My research addresses poverty, wellbeing and environmental justice among rural populations, particularly poor and marginalised social and ethnic groups, in sub-Saharan Africa, Asia and South America. I use mixed-method approaches to explore many aspects of rural life, though currently focus on the interlinked themes of biodiversity conservation, agriculture and climate change.

I am a member of The Global Environmental Justice Group, an interdisciplinary group of scholars interested in the linkages between social justice and environmental change, a Steering Committee member for the IUCN Commission on Environmental, Economic and Social Policy (CEESP), for which I chair a Theme on Human Wellbeing and Sustainable Livelihoods, and also a postdoc at the European School of Political and Social Sciences (ESPOL) in Lille, France


Towards Just conservation: Linking theories and practices of justice in biodiversity conservation (ESPOL-Lille)

Indigenous Sustainable Development

Evidencing links between human wellbeing, governance and conservation effectiveness (IUCN CEESP)

Advancing equity in Brazilian protected areas (University of Aberdeen) 

REDEGN II: Rethinking Environment and Development in an Era of Global Norms: Exploring international politics of justice on carbon forestry and hydropower

ESPA-Frontiers: Land-use intensification in forest-agriculture frontier landscapes: effects on ecosystem services and poverty alleviation 

IMPACTS: Issues and Myths in Protected Area Conservation: Trade-offs and Synergies

Developing a framework and tools for enhancing equity and justice in protected area management

Empirical studies of poverty and environment: implications for pursuing interrelated SDG targets (part-time fellowship funded by the School of International Development)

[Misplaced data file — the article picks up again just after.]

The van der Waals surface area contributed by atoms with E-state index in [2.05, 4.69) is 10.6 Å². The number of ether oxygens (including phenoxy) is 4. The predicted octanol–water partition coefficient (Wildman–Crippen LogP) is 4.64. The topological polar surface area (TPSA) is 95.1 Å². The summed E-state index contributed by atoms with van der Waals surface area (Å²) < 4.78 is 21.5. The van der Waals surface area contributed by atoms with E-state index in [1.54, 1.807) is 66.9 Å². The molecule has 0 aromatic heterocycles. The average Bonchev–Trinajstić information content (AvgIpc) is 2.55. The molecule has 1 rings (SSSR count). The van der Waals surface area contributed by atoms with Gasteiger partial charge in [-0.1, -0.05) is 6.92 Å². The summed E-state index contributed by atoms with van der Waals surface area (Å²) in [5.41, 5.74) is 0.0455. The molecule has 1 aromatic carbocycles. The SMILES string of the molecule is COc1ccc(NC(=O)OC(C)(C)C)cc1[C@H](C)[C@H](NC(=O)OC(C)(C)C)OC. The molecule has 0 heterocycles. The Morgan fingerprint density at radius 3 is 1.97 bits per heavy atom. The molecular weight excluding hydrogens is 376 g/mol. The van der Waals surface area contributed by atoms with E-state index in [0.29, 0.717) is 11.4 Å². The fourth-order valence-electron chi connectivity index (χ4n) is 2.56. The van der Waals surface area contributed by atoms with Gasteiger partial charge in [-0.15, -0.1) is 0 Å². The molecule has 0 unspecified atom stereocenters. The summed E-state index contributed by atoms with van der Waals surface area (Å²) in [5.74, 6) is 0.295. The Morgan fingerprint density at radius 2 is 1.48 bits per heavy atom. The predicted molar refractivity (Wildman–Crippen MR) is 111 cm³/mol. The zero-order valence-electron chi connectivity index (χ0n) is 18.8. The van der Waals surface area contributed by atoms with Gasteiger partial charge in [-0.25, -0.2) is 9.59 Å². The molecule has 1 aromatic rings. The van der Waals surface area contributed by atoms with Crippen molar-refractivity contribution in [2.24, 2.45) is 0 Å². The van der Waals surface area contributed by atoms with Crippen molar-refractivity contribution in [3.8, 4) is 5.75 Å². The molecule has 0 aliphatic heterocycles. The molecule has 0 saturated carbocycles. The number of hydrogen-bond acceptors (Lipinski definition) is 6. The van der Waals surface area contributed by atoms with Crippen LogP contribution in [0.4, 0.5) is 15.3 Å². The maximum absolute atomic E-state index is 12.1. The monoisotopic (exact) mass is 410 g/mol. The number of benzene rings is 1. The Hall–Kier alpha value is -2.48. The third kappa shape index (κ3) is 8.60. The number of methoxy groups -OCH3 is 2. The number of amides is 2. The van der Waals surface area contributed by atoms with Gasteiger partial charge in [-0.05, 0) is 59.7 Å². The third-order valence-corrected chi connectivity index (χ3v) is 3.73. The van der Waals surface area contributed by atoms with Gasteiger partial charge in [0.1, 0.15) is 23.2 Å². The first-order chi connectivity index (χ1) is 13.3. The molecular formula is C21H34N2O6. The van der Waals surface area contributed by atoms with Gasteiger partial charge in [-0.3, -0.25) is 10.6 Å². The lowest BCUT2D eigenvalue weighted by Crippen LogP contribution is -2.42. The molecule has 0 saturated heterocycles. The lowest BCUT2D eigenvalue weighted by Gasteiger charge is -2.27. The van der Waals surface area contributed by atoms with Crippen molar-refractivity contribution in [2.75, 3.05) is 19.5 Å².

Ecosystem Services, Wellbeing and Justice: Developing Tools for Research and Development Practice


Selected media and outreach

The Guardian: To reduce hunger in Africa, work with poor farmers – not against them

Policy brief: REDD+ in Uganda: access rights and equity must come first

Policy Brief: Linking Conservation and Development in a Time of Rapid Change at Nam Et-Phou Louey National Protected Area, Lao PDR 

Radio France International: Rwandan agricultural policies hurting the poorest of the poor

The Conversation: Why the ‘Green Revolution’ is making farmers poorer in Rwanda

Global Justice Now blog: Industrialising African agriculture to help the poor? Some myths exposed

Landscapes for People Food and Nature blog: In Laos, an emphasis on cash-crop agriculture entails diverse impacts

CESAD manual for practitioners – The Participatory Tool for Community Ecosystem Service Assessment and Dialogue in National Protected Areas

UEA Research webpage: Protected Areas and Poverty


I completed my PhD at UEA in October 2013, exploring changes in the wellbeing of rural populations living alongside tropical rainforests in the mountains of western Rwanda (download thesis here). Before that my career spanned quite different, though now handily complementary disciplines, including several years each as an ecologist (specialising for some time in seabirds), nature reserve warden and even economist and chartered accountant. The transition was driven by projects that took me to areas where natural resource management was intimately connected with local livelihoods: looking at fisheries in Alaska, wetland management in Belarus and in 2010 helping to monitor the Redirect PES project in Rwanda. These experiences fuelled my interest in the depth of social, economic and ecological understanding required to realise meaningful, sustained development for the rural poor at the same time as preserving nature. 


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